Last Tuesday, May 14, King Charles III unveiled his first official portrait since assuming the throne. An enormous pictorial work, the work of the artist Jonathan Yeo, which did not leave indifferent either the monarch or any of those present at the time of revealing the painting.

A portrait showing the monarch in a vivid image, dressed in the bright red uniform of the Welsh Guards against a background of similar red tones. The sovereign appears with his hands clasped on the hilt of his sword, and a butterfly fluttering over his right shoulder. It is the largest painting that the artist has made to date.

That small butterfly has been precisely one of the elements that has attracted the most attention of the entire pictorial group. Yeo himself wanted to explain why he had added the insect in the work, which seems casual, but is full of meaning.

“When I started this project, His Majesty the King was still His Royal Highness the Prince of Wales and, like the butterfly I painted floating over his shoulder, this portrait has evolved as the role of the subject in our lives has transformed. public”.

With this element, the artist highlights the evolution and transformation of the king and his role within the royal family. “In the history of art, the butterfly symbolizes metamorphosis and rebirth,” Yeo explained in statements to the BBC.

The inclusion of this insect was not just the artist’s idea, since the monarch participated very actively in the project. As a loyal defender of the environment, Yeo reveals that the British sovereign was determined that a story be told through this portrait. When the artist asked him what clues he wanted to transmit to future generations who contemplate the work, Charles III came up with an idea: ‘What if a butterfly lands on my shoulder?’”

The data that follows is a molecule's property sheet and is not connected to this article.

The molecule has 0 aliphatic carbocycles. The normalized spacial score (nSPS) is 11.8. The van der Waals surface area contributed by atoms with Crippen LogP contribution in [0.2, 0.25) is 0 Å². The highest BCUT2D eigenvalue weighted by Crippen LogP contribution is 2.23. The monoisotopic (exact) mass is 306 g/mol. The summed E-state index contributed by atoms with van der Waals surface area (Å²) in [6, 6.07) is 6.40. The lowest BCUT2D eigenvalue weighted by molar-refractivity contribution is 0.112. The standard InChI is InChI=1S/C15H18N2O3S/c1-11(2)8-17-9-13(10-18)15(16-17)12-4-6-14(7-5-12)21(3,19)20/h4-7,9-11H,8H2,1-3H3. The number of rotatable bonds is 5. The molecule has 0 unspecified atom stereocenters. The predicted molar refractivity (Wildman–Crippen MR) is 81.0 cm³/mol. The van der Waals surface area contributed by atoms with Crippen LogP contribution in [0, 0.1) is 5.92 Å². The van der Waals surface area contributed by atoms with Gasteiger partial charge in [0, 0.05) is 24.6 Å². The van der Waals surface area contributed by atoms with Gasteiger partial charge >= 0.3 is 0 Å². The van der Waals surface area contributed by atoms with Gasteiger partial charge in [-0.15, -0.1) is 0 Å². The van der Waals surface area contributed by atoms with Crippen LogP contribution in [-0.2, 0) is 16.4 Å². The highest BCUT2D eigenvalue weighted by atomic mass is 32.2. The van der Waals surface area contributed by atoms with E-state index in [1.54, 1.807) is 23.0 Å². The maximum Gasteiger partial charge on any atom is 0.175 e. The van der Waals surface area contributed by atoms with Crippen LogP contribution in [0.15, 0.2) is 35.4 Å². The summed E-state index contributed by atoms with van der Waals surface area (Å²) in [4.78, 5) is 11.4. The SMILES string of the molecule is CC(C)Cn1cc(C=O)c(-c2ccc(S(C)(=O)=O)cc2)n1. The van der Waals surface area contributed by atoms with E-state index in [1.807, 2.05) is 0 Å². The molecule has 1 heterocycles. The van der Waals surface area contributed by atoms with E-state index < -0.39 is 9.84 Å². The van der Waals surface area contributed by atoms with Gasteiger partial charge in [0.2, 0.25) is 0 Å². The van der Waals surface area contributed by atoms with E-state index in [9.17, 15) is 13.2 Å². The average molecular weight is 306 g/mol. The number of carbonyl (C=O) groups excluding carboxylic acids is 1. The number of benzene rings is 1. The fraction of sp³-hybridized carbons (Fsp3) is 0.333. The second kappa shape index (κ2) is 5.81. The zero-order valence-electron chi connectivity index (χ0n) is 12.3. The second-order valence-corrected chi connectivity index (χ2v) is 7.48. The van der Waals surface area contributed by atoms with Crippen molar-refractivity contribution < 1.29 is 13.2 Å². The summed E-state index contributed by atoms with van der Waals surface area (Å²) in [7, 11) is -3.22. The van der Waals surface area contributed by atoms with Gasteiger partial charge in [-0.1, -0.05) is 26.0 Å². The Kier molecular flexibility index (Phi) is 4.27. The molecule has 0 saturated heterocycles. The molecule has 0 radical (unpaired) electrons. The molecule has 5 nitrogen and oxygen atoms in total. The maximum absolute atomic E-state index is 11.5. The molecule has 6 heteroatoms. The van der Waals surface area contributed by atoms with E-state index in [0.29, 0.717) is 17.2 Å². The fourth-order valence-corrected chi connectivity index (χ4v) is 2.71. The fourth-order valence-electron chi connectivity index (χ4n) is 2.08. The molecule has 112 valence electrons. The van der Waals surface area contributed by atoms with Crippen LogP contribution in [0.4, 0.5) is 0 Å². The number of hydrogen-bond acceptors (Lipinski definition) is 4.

King Charles III saw the completed portrait for the first time on Tuesday, at its unveiling at Buckingham Palace. A portrait that began in June 2021 in Highgrove, where the then crown prince resided with his wife, Camilla. The last session took place at Clarence House, already as king, in November 2023.

The portrait, which measures approximately eight feet long by two feet wide, will be on display at the Philip Mold Gallery in London from May 16 to June 14.

“My goal was also to reference the traditions of royal portraiture, but in a way that reflects a 21st century monarchy and, above all, communicate the deep humanity of the subject,” Yeo concluded. A painting that excited Queen Camilla, which according to her husband revealed her portrait, she could not contain herself and she told the artist: “You nailed it!”

From the end of August, it will be on display at Drapers’ Hall, one of London’s most iconic historic buildings and the setting for weddings, banquets, private dinners, cocktail parties and corporate events of the highest caliber.

The portrait was commissioned to celebrate Charles’ 50 years as a member of the Drapers’ Company, which was established more than 600 years ago as a trade association of wool merchants. Today, philanthropy has become part of its mission and the company is now a grant-making body dedicated to promoting the arts.